stinguished officers, some of whom from their residence are credited to other States, but most of whom went directly from Kentucky. The following is the list with their rank: General Albert Sidney Johnston (Texas.) Lieutenant-General Simon Bolivar Buckner. Lieutenant-General John B. Hood (Texas). Lieutenant-General Richard Taylor (Louisiana). Major-Generals John C. Breckinridge, George B. Crittenden, William Preston, Gustavus W. Smith. Brigadier-Generals John. H. Morgan, Daniel W. Adams (Louisiana), Roger W. Hanson, Basil W. Duke, Abram Buford, Geo. B. Cosby, John S. Williams, James M. Hawes, Ben Hardin Helm, George B. Hodge, Claiborne F. Jackson (Missouri), Joseph H. Lewis, Samuel B. Maxey (Texas), H. B. Lyon, Randall L. Gibson (Louisiana), Thomas H. Taylor. The number of the rank and file in the Confederate army can only be estimated, but the total number of officers and men of all arms is computed by those most competent to judge at 25,000, and represents strictl
ed by other troops; doing little but casting longing eyes to that wave-like line of battle which eluded them at Fort Pickens. Fighting was to be done later on in the form of fierce cannonading between Fort Pickens in the harbor and Confederate Barrancas on shore, in which fighting the pioneers from Louisiana were to have no share. At Pensacola was organized the First Louisiana infantry, under Col. A. H. Gladden, soon promoted brigadier-general, and succeeded in regimental command by Col. D. W. Adams Three companies of Louisiana troops participated in the affair on Santa Rosa island, and during the bombardment of Fort McRee and Barrancas the Louisiana contingent won honors. Lieutenant Manston, of Louisiana, commanded the gunboat Nelms, of the little navy. Three companies under Lieutenant-Colonel Jaquess served as many batteries throughout the action most efficiently and gallantly, said General Bragg. These batteries were commanded by Capt. J. T. Wheat, Capt. S. S. Batchelor, and
her Louisiana troops reported there, was the Seventh cavalry. Vincent's brigade held the Confederate front toward Opelousas. (Federal reports.) After the collapse of Banks' expedition up the river, Richard Taylor was appointed by President Davis to the command of the department of Alabama, Mississippi and East Louisiana. This department included the district of the Gulf, Maj.-Gen. Dabney H. Maury; district of North Alabama, Brig.-Gen. P. D. Roddey; district of Central Alabama, Brig.-Gen. D. W. Adams; district of Mississippi and East Louisiana, Maj.-Gen. Franklin Gardner; the fortified city of Mobile on the south, and the invincible remnant of the cavalry corps of N. B. Forrest on the north. The return for his department November 20, 1864, shows the following Louisiana troops included: In Maury's command—Twenty-second regiment infantry, brigade of Gen. Alpheus Baker. In Gardners command, brigade of Gen. George B. Hodge-First cavalry, Col. John S. Scott; Third cavalry; Col. Dani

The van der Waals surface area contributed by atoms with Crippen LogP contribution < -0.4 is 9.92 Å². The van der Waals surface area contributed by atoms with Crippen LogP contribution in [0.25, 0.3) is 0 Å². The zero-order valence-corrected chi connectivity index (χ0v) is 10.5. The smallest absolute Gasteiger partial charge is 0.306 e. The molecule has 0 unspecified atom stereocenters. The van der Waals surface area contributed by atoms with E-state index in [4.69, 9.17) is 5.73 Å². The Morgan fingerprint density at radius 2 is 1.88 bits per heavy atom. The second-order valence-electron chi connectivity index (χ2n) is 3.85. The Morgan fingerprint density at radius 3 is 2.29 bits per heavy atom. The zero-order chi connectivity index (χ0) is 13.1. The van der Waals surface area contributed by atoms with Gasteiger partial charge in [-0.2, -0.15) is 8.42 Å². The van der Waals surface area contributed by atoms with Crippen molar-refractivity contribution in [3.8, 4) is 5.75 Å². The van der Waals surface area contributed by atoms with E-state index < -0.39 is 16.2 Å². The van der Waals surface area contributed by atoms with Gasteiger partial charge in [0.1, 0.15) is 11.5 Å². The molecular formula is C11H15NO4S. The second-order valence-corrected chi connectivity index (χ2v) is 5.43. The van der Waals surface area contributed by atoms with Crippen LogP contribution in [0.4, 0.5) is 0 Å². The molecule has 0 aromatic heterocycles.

uisiana and Twenty-second Alabama. First Louisiana regulars, infantry, Col. D. W. Adams; Fourth volunteer infantry, Col. H. W. Allen; Eleventh volunteer infantry,ouisiana brigade of the army of Tennes-see, organized under the command of Daniel W. Adams, promoted to brigadier-general. It included the Thir-teenth regiment, Colj. J. E. Austin; and Fifth company, Washington artillery, Capt. C. H. Slocomb. Adams was put in line on the extreme left, and while a fierce attack was being made oalong the line the enemy was driven back, throwing away arms and equipment, and Adams' bri-gade, with the others, followed for about a mile. The Washington artillere guns had opened the ball, followed and again opened fire. Later the whole of Adams' command was stationed on the hill from which they had driven the enemy. Whileded) were mentioned with honorable distinction: and of the Washington artillery Adams said: It did most essential and valuable service and deserves particu-lar notic